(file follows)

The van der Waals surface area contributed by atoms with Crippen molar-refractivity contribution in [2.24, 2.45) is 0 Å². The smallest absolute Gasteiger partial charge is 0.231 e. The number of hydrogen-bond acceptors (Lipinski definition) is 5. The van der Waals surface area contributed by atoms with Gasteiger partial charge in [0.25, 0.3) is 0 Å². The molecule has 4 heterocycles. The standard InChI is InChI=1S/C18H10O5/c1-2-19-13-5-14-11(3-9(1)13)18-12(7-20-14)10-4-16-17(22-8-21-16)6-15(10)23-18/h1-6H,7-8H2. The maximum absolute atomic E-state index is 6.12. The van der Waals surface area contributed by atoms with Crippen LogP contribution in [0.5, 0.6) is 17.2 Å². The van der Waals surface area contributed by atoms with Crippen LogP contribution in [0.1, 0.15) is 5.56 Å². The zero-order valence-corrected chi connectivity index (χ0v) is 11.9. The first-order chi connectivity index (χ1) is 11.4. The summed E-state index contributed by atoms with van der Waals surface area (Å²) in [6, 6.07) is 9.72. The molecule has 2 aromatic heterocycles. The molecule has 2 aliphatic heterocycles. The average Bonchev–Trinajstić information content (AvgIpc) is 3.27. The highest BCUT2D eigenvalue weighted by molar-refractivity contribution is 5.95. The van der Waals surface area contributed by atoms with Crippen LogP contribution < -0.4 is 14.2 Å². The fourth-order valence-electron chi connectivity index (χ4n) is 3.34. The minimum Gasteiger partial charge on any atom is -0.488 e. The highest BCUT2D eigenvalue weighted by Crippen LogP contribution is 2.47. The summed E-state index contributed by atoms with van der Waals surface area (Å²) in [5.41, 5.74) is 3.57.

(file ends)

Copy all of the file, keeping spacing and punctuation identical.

The van der Waals surface area contributed by atoms with Crippen molar-refractivity contribution in [2.24, 2.45) is 0 Å². The smallest absolute Gasteiger partial charge is 0.231 e. The number of hydrogen-bond acceptors (Lipinski definition) is 5. The van der Waals surface area contributed by atoms with Gasteiger partial charge in [0.25, 0.3) is 0 Å². The molecule has 4 heterocycles. The standard InChI is InChI=1S/C18H10O5/c1-2-19-13-5-14-11(3-9(1)13)18-12(7-20-14)10-4-16-17(22-8-21-16)6-15(10)23-18/h1-6H,7-8H2. The maximum absolute atomic E-state index is 6.12. The van der Waals surface area contributed by atoms with Crippen LogP contribution in [0.5, 0.6) is 17.2 Å². The van der Waals surface area contributed by atoms with Crippen LogP contribution in [0.1, 0.15) is 5.56 Å². The zero-order valence-corrected chi connectivity index (χ0v) is 11.9. The first-order chi connectivity index (χ1) is 11.4. The summed E-state index contributed by atoms with van der Waals surface area (Å²) in [6, 6.07) is 9.72. The molecule has 2 aromatic heterocycles. The molecule has 2 aliphatic heterocycles. The average Bonchev–Trinajstić information content (AvgIpc) is 3.27. The highest BCUT2D eigenvalue weighted by molar-refractivity contribution is 5.95. The van der Waals surface area contributed by atoms with Crippen LogP contribution < -0.4 is 14.2 Å². The fourth-order valence-electron chi connectivity index (χ4n) is 3.34. The minimum Gasteiger partial charge on any atom is -0.488 e. The highest BCUT2D eigenvalue weighted by Crippen LogP contribution is 2.47. The summed E-state index contributed by atoms with van der Waals surface area (Å²) in [5.41, 5.74) is 3.57.